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Scholarship funding 2021-2024


The Vanier CGS program aims to attract and retain world-class doctoral students by supporting students who demonstrate both leadership skills and a high standard of scholarly achievement in graduate studies in the social sciences and humanities, natural sciences and engineering, and health sciences. Canadian and international students are eligible to be nominated for a Vanier CGS.

NTSP travel grant 2021


The NSTP provides research grants to students in the social sciences, humanities, and natural sciences to help offset the costs of conducting research in the North

People's choice award: Best presentation 2021


The Queen’s Northern Research Symposium (QNRS) is an annual student-run conference that brings together individuals from Queen’s University who are involved in northern research. It provides an opportunity for students to present their research, to network, and to broaden their knowledge of the North. Researchers from any discipline (including Social and Health Sciences, Engineering, and Natural Sciences) are welcome.

Scholarship funding 2019


DutchCulture is the network and knowledge organisation for international cultural cooperation. We support the Dutch cultural and creative sector, public authorities and diplomatic posts in the pursuit of their international ambitions.

Winner Category: Creative and Sustainable Communities 2022


Title of photo: George Kunanaak collecting ice
Location of photo: Gjoa Haven, Nunavut
Description: The Inuit practice an ongoing relationship with the land through camping, hunting, and fishing. As part of the BearWatch project, I explore how such knowledge, accumulated over many generations, and Inuit values can be ethically engaged in a community-based polar bear monitoring program. This picture is taken on one of our trips out on the land around Gjoa Haven during spring 2022. It captures George Konanaak collecting ice from the lake for tea. He traces ice with the right quality to give his tea a nice ‘reddish, brown’ color. At this exact moment, he cracks out a huge piece, enough for a month of tea.


University of Glasgow

This presentation and workshop was created by Saskia de Wildt (Queen's University, Canada) and Leonard Netser (Coral Harbour, Nunavut) and is presented by Saskia de Wildt.


In Nunavut, polar bears are co-managed by federal and Inuit governing bodies. Following the Nunavut Land Claims Agreement, it is mandatory to incorporate Inuit knowledge and values in wildlife management and research. However, the ideal of knowledge integration within wildlife conservation research and co-management, too often translates to a practice of box-ticking or knowledge appropriation - despite many research proposals stating intensions to do otherwise.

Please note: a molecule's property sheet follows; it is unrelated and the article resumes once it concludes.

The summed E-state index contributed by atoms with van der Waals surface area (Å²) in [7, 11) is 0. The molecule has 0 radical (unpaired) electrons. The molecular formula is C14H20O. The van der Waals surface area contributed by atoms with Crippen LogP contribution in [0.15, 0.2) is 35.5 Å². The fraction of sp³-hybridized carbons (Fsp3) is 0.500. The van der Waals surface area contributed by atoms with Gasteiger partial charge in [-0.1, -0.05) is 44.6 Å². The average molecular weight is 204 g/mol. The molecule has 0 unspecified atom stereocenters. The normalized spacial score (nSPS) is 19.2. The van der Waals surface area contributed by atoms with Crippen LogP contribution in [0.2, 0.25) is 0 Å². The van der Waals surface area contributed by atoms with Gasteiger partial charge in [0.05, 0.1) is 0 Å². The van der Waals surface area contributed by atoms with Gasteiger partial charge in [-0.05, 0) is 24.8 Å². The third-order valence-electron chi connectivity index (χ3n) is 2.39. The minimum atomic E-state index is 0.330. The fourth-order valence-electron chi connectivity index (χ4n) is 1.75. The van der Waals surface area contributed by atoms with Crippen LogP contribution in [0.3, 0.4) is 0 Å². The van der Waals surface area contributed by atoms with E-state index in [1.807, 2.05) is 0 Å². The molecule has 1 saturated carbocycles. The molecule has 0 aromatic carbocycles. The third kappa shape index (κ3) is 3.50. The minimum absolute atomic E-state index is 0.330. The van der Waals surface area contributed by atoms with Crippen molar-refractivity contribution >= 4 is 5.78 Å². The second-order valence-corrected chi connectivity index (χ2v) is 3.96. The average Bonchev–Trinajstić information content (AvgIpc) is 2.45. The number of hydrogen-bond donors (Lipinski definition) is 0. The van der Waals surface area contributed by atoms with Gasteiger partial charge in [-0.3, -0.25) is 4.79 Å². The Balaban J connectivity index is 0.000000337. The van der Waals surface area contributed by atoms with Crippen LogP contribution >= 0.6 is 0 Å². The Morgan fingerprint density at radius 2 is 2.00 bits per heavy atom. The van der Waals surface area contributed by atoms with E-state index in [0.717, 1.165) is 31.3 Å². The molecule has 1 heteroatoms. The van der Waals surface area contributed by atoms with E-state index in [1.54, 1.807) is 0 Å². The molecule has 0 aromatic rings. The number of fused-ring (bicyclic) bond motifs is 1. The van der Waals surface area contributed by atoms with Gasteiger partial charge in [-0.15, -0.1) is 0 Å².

There is a rich body of knowledge from Indigenous and critical scholars on how to relate, in an ethical manner, different ways of knowing the world. Their approaches often allow for both demarcation of sacred spaces for knowledges that are irreconcilable with western ways of knowing, as well as for exploration of how we can bring together differentiated knowledge(s) on the bases of ethical relationships and mutually agreed upon rules of engagement (see Ermine, 2007).

In this episode, Saskia will elaborate on the collaborate efforts she and Leonard are working on to turn polar bear research into an ethical space, process and practice of engagement.

Saskia de Wildt is a creator/researcher. She is currently a PhD Vanier Scholar at Queen’s University, Canada, but has her roots in the Netherlands.  Her work transcends boundaries and binaries, but always gravitates close to decolonial theory, sensory ethnography and art. She is interested in applying art-direction, performance art and critical theory towards sustainable development and conservation challenges. To find out more about Saskia, please visit her website

Leonard Netser is a hunter and an artist, based in Coral Harbour. As he has grown up and has always lived on the land of Southampton Island, he doesn’t only know the land intimately, he is also well connected to multiple hamlets and individuals on the Island and beyond. He speaks fluent Inuktitut in multiple dialects which made it possible to receive mentorship and advice from community elders.

Leonard has previously collaborated with the BearWatch team as a principle investigator in Coral Harbour for the Crown-Indigenous Relations and Northern Affairs Canada (CIRNAC) Indigenous Community-Based Climate Monitoring Program grant, titled; “Nunavummiut Polar Bear Surveys on Southampton Island: Toward Nunavummiut-inclusive Polar Bear Monitoring and Arctic Climate Change Impact Assessment’’.

His culture doesn’t believe in boasting achievements, but rather in telling stories. In his own words his expertise therefore lies all around the Tundra. His skills however, are applicable far beyond.

The music in this episode is from Uppbeat License code: KA9TXLHOS09RQY8Q


Queen's University

I examine what affective change towards an ethical space, process and practice of engagement can be achieved in polar bear research and management through aesthetic action?


Queen's journal

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